Asia’s top teams can win in second gear
During Australia’s convincing 4-1 victory over Kuwait, the Kuwaitis started brightly and took the lead within the first 10 minutes and could have been 2-0 up before half-time. Eventually, Australia’s superiority was telling as they piled on the pressure throughout the second half.
Similarly, South Korea stumbled through Oman in their opening game and Bahrain gave the much-fancied Iran a run for their money
While Japan looked dominant, any side looking to upset Asia’s elite must be far more clinical if they are to take points off the big boys.
Is expansion wise?
The Asian Cup is supposed to bring together the best of the continent’s football nations. It may well be doing so, but there are clear gaps in quality between a number of sides at the current tournament.
Already teams like North Korea and Palestine have benefitted from a side-entry into the major tournament.
A more worrying trend is that the stadiums have been largely empty during a number of less fancied clashes. Other than games that include the likes of Australia, Iran, China and Japan, empty stands have already become the norm. Would Vietnam and Thailand improve those figures at the next tournament? Probably not.
If authorities are interested in developing football in the continent then they should investigate other avenues and not expand the tournament just yet.
Australia coach Ange Postecoglou says captain Mile Jedinak could miss the rest of the Asian Cup group stages after injuring his ankle.
Postecoglou said Jedinak, who will miss today’s game with Oman, was also “not certain” for the Socceroos’ final Group A clash with South Korea on Saturday.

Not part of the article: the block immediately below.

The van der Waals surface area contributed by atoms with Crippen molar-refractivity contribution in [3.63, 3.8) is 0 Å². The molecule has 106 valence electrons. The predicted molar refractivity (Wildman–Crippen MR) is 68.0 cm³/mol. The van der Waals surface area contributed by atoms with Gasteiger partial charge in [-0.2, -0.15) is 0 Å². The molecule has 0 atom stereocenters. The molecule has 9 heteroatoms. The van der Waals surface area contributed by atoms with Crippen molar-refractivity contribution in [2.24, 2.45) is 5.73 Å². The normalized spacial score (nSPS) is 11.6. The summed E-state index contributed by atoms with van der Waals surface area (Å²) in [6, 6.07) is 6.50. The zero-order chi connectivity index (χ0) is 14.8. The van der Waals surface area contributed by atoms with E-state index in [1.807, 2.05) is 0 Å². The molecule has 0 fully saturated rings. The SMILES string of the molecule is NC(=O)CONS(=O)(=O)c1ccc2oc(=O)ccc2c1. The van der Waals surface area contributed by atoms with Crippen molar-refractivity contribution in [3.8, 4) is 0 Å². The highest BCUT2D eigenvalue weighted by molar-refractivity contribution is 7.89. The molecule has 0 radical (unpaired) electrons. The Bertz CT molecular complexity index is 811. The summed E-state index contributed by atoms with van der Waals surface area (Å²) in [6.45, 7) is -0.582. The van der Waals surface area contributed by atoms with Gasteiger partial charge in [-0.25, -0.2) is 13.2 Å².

The Crystal Palace midfielder was seen wearing a moonboot brace after Friday’s 4-1 win over Kuwait.
“We’ll assess it as we go for the Korea game. Obviously it’s nothing major that will keep him out for a length of time,” Postecoglou said.
He added: “We’ll assess it on a daily basis. Mile’s pretty keen to play and if he’s anywhere near fit he’ll play. But at this stage we’re taking it day by day.”
Postecoglou also said he planned to make “at least a couple of changes” to his line-up against Oman to keep players fresh for the rest of the tournament.
Friday’s thumping win left Australia in the box seat to progress from Group A as they seek to win the Asian Cup for the first time.
“If we’re going to play at the tempo we want to, 11 players aren’t going to do it so we’ll make at least a couple of changes,” confirmed the coach.
Meanwhile, South Korea coach Uli Stielike urged his players to find a killer touch against defence-minded Kuwait today. The Taeguk Warriors are far from prolific and they only defeated Oman 1-0 in their opener.
Stielike said: “Our problem was that during a very good phase when we came out for the second half we had 70 percent of ball possession and we had three clear chances,” Steilike said. “In that moment you have to kill the game. You have to make it 2-0.”
Ahmed Khalil is an afterthought at Al Ahli, the forward Cosmin Olaroiu turns to when all else fails. But for the UAE, he remains as vital as ever.